A powerful DAW with a lean price point, and the absolute holy grail of customization.

Created by Justin Frankel (best known for developing WinAmp in the 90’s), is the mastermind behind REAPER. And what he and his team have managed to do is create a powerful DAW, at a ridiculously low price, that can go toe-to-toe with the likes of Pro Tools, Logic, and Cubase.

First impressions…

To be honest, I didn’t like REAPER at first. You launch it and there’s not much to look at. The interface is super plain and simple, so one would assume there’s not much you can really do. But I think their approach is to give you a blank canvas of sorts, and you customize it from there. There is a seemingly never ending list of themes out there, some which even replicate other DAWs which can fix that right up.


Now we venture into what really makes REAPER fantastic. Every single option it has, is just that… an option. If you want something that’s more plug and play, this might not be the DAW for you, but if you want everything running EXACTLY how you like it, you’re in luck.

The preferences menu would be a nightmare if it didn’t have a built in search function that works like a search feature. You’ll find everything from stability functionality, plugin processing, and tons of other options.

Where the fun really kicks in is the Actions menu. Anything you can think of as a function, is there to be assigned to a hotkey. This has made dropping stretch markers on an off time track, tabbing to transient, locking them to the grid, and any other functions needed for that job quick and painless in my workflow.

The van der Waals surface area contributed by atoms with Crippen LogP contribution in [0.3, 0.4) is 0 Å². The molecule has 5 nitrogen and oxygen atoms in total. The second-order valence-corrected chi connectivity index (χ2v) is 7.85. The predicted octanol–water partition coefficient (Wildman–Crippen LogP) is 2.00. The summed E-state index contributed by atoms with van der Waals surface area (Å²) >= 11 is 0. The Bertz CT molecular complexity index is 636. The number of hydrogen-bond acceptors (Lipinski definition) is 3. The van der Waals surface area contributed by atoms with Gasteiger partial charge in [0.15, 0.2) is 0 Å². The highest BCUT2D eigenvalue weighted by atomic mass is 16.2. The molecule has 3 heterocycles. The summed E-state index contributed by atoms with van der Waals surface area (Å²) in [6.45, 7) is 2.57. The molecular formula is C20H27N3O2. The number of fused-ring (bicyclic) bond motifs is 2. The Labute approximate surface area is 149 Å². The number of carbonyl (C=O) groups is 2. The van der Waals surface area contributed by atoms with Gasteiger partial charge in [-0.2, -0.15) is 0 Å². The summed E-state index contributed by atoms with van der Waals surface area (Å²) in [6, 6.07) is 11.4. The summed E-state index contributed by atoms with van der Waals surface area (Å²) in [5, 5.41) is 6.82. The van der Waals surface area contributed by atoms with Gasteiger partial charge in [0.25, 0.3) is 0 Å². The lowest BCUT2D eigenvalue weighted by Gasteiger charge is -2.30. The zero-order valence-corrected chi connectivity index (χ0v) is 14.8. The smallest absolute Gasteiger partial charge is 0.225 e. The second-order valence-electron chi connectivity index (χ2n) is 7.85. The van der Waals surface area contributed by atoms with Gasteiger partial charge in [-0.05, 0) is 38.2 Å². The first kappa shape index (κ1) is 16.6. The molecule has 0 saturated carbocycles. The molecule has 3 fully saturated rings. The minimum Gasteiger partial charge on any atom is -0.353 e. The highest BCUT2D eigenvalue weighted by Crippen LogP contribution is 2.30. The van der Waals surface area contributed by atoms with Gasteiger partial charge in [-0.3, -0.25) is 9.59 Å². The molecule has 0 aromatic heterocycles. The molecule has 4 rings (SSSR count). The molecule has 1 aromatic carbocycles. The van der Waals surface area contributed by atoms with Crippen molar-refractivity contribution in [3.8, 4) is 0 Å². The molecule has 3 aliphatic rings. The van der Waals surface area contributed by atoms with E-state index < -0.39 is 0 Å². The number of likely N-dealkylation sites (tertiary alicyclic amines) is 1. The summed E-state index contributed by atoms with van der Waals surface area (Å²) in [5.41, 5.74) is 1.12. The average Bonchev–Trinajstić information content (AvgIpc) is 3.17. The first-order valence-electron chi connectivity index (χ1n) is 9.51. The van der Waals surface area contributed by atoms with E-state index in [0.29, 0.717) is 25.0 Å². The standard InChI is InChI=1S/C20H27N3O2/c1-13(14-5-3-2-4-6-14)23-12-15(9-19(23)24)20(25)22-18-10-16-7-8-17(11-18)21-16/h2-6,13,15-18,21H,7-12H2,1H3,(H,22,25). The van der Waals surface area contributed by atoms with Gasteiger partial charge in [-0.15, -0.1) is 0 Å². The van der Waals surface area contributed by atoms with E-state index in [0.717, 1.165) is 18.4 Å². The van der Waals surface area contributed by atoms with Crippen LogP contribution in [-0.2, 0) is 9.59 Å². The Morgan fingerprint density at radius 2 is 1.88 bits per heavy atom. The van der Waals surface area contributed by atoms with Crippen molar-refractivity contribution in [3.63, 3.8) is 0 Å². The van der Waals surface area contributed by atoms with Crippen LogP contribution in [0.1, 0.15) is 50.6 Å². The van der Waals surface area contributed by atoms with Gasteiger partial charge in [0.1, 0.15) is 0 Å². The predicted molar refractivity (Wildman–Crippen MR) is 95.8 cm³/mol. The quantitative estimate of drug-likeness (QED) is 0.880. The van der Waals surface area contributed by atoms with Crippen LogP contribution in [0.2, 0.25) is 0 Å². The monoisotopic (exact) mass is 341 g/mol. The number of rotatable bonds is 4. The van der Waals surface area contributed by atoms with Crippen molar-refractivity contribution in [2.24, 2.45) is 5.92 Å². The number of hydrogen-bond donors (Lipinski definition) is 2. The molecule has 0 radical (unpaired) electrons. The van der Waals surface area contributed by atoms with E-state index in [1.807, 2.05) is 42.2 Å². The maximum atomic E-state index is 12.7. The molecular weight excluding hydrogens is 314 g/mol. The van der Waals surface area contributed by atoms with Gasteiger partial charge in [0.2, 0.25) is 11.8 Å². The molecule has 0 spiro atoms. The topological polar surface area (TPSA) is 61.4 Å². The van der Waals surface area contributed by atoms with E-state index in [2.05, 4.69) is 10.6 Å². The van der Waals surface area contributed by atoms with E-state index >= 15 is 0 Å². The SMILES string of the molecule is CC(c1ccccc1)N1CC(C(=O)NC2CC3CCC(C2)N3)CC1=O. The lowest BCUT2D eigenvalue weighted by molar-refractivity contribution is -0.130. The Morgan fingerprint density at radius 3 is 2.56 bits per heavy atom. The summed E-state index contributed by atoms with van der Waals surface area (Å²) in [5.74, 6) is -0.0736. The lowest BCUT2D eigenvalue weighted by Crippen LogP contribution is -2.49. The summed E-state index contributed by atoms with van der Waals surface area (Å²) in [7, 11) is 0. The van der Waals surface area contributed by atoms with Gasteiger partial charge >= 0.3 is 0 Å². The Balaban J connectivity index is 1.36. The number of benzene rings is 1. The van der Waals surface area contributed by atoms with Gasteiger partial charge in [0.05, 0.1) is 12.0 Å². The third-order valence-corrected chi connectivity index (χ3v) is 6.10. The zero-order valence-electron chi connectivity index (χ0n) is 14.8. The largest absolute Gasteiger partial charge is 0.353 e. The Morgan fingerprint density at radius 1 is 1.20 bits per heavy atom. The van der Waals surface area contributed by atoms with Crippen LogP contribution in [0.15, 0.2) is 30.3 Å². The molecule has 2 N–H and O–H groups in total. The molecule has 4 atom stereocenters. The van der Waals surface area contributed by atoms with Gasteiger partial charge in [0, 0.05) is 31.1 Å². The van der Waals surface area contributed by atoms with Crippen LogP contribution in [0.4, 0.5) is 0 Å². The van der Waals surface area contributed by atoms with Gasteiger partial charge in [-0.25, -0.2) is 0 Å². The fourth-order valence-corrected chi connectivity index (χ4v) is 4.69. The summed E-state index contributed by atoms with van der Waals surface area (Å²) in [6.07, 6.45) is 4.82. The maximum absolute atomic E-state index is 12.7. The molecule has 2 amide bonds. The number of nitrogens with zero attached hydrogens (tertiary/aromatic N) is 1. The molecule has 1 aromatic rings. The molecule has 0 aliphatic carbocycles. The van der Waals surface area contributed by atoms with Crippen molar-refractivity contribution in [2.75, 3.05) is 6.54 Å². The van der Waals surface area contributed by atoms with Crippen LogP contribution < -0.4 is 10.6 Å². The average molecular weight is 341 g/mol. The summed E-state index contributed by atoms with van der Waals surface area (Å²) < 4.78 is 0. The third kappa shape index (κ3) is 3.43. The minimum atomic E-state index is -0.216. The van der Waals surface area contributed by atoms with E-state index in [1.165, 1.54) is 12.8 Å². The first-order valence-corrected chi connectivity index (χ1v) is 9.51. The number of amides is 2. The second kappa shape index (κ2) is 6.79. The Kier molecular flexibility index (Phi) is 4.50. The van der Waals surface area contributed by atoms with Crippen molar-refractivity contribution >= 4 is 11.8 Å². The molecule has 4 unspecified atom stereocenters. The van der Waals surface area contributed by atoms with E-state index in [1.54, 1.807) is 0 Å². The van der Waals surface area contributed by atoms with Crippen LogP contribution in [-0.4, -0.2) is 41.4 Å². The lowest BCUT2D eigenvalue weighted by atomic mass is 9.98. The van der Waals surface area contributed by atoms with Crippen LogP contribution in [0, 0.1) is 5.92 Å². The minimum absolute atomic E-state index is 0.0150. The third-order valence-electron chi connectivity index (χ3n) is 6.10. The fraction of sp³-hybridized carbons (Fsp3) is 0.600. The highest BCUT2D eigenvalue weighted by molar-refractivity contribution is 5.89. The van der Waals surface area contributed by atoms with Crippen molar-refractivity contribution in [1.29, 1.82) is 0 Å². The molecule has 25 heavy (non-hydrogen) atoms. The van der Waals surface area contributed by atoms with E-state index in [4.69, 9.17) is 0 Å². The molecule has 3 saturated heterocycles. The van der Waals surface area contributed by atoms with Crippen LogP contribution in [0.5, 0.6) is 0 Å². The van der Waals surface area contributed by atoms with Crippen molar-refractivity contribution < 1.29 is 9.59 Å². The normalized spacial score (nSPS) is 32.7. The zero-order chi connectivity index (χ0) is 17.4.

The list of available DAWs is extensive and the price range is quite enormous. While there are at least 50+ out there, here’s a quick list of the more popular ones:


The REAPER website has its own forum that has lots of highly dedicated members, some of which actually create and develop some of the plugins and program the code. This is a really great aspect to using REAPER – when you start to use a new program, you can be sure that you’ll need to ask lots of questions.

A devoted online community can help massively with any issues you have. If you’re curious, start with the following video by Kenny Gioia. Kenny’s YouTube channel has everything REAPER related, so chances are that whatever you’re looking to do within REAPER, has probably been covered in one of his videos.

It has all the features you’d expect from a DAW (and then some), some of which are:

  • Recording & Editing

  • Mixing
  • MIDI
  • Automation
  • VST/DX/AU plugin support
  • Sequencing
  • Control surface support
  • Effects/Processor plugins

It also includes some features that are truly unique. One of which is the ability to customize the visual layout using software called WALTER (Window Arrangement Logic Template Engine for Reaper). And it even has support for custom scripting. A feature not found in any other DAW.

There is a handy extension out for REAPER, called SWS (Standing Waters Studio). It contains hundreds of functions REAPER doesn’t have innately, like auto-coloring tracks based on user-set rules, a loudness analyzer, region playlists, and more.

If you’re the type of person who really like to tinker and set up their software to work for them, and do a number of automatic processes, don’t forget to download this popular extension when trying REAPER.

With how much time most of us have to spend staring at, and poking at our DAW, it can be a very particular thing from person to person. My final verdict, it that this is the good stuff. It’s not built to be the tool for everyone, but it is definitely the tool for me.


The overall quality of REAPER, coupled with the amazingly low price means that it’s definitely a DAW worth checking out.

Having used other DAWs in the past, it can definitely compete with the bigger, more mainstream studio packages, and that’s purely due to the excellence of the program.